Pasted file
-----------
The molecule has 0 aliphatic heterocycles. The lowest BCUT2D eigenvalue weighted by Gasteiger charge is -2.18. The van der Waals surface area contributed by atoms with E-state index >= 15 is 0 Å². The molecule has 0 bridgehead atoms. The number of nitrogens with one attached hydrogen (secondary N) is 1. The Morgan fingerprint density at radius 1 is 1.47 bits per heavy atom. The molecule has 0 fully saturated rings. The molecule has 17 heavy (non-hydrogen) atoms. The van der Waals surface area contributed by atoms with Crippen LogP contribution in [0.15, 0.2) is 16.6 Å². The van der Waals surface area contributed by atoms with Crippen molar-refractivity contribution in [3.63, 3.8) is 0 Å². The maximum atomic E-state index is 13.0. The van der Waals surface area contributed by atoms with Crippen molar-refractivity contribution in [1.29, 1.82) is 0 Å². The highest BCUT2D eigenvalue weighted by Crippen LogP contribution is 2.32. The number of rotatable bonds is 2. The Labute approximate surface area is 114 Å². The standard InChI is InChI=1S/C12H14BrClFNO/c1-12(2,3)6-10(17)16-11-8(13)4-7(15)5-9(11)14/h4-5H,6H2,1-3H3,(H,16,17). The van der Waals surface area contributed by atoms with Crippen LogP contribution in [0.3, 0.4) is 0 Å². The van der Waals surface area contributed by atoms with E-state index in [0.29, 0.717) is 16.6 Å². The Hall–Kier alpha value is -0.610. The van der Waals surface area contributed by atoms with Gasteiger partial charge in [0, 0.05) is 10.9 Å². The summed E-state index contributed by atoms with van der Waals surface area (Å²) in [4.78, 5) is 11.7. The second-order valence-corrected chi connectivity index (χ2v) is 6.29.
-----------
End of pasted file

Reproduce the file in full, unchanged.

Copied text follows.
The molecule has 0 aliphatic heterocycles. The lowest BCUT2D eigenvalue weighted by Gasteiger charge is -2.18. The van der Waals surface area contributed by atoms with E-state index >= 15 is 0 Å². The molecule has 0 bridgehead atoms. The number of nitrogens with one attached hydrogen (secondary N) is 1. The Morgan fingerprint density at radius 1 is 1.47 bits per heavy atom. The molecule has 0 fully saturated rings. The molecule has 17 heavy (non-hydrogen) atoms. The van der Waals surface area contributed by atoms with Crippen LogP contribution in [0.15, 0.2) is 16.6 Å². The van der Waals surface area contributed by atoms with Crippen molar-refractivity contribution in [3.63, 3.8) is 0 Å². The maximum atomic E-state index is 13.0. The van der Waals surface area contributed by atoms with Crippen molar-refractivity contribution in [1.29, 1.82) is 0 Å². The highest BCUT2D eigenvalue weighted by Crippen LogP contribution is 2.32. The number of rotatable bonds is 2. The Labute approximate surface area is 114 Å². The standard InChI is InChI=1S/C12H14BrClFNO/c1-12(2,3)6-10(17)16-11-8(13)4-7(15)5-9(11)14/h4-5H,6H2,1-3H3,(H,16,17). The van der Waals surface area contributed by atoms with Crippen LogP contribution in [0.3, 0.4) is 0 Å². The van der Waals surface area contributed by atoms with E-state index in [0.29, 0.717) is 16.6 Å². The Hall–Kier alpha value is -0.610. The van der Waals surface area contributed by atoms with Gasteiger partial charge in [0, 0.05) is 10.9 Å². The summed E-state index contributed by atoms with van der Waals surface area (Å²) in [4.78, 5) is 11.7. The second-order valence-corrected chi connectivity index (χ2v) is 6.29.